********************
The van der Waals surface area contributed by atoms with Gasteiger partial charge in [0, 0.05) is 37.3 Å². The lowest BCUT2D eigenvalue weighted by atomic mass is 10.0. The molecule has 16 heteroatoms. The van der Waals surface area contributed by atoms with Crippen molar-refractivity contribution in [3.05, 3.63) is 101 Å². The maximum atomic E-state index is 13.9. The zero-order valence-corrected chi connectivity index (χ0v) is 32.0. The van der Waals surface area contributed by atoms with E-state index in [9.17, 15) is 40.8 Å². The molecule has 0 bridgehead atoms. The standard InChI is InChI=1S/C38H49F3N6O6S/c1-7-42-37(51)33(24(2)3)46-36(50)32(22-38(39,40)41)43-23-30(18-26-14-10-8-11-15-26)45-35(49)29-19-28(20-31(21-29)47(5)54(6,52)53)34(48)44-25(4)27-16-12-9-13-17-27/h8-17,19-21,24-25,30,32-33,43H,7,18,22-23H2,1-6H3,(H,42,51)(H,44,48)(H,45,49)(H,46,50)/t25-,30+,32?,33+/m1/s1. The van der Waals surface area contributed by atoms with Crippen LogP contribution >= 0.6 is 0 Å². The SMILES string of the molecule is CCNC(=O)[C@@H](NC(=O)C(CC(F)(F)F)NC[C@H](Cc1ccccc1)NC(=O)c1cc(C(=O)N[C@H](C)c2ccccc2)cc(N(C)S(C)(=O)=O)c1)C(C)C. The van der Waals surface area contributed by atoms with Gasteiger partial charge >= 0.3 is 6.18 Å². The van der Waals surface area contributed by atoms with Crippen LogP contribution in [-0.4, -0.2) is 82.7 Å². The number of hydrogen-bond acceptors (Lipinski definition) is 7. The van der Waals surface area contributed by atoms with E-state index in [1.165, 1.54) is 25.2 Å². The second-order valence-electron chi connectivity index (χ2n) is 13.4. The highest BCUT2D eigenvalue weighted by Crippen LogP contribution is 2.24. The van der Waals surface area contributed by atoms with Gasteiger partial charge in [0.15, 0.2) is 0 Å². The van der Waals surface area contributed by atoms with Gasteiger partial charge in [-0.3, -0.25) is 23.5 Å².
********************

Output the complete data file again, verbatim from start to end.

The van der Waals surface area contributed by atoms with Gasteiger partial charge in [0, 0.05) is 37.3 Å². The lowest BCUT2D eigenvalue weighted by atomic mass is 10.0. The molecule has 16 heteroatoms. The van der Waals surface area contributed by atoms with Crippen molar-refractivity contribution in [3.05, 3.63) is 101 Å². The maximum atomic E-state index is 13.9. The zero-order valence-corrected chi connectivity index (χ0v) is 32.0. The van der Waals surface area contributed by atoms with E-state index in [9.17, 15) is 40.8 Å². The molecule has 0 bridgehead atoms. The standard InChI is InChI=1S/C38H49F3N6O6S/c1-7-42-37(51)33(24(2)3)46-36(50)32(22-38(39,40)41)43-23-30(18-26-14-10-8-11-15-26)45-35(49)29-19-28(20-31(21-29)47(5)54(6,52)53)34(48)44-25(4)27-16-12-9-13-17-27/h8-17,19-21,24-25,30,32-33,43H,7,18,22-23H2,1-6H3,(H,42,51)(H,44,48)(H,45,49)(H,46,50)/t25-,30+,32?,33+/m1/s1. The van der Waals surface area contributed by atoms with Crippen LogP contribution >= 0.6 is 0 Å². The SMILES string of the molecule is CCNC(=O)[C@@H](NC(=O)C(CC(F)(F)F)NC[C@H](Cc1ccccc1)NC(=O)c1cc(C(=O)N[C@H](C)c2ccccc2)cc(N(C)S(C)(=O)=O)c1)C(C)C. The van der Waals surface area contributed by atoms with Gasteiger partial charge >= 0.3 is 6.18 Å². The van der Waals surface area contributed by atoms with Crippen LogP contribution in [-0.4, -0.2) is 82.7 Å². The number of hydrogen-bond acceptors (Lipinski definition) is 7. The van der Waals surface area contributed by atoms with E-state index in [1.165, 1.54) is 25.2 Å². The second-order valence-electron chi connectivity index (χ2n) is 13.4. The highest BCUT2D eigenvalue weighted by Crippen LogP contribution is 2.24. The van der Waals surface area contributed by atoms with Gasteiger partial charge in [0.15, 0.2) is 0 Å². The van der Waals surface area contributed by atoms with Gasteiger partial charge in [-0.3, -0.25) is 23.5 Å².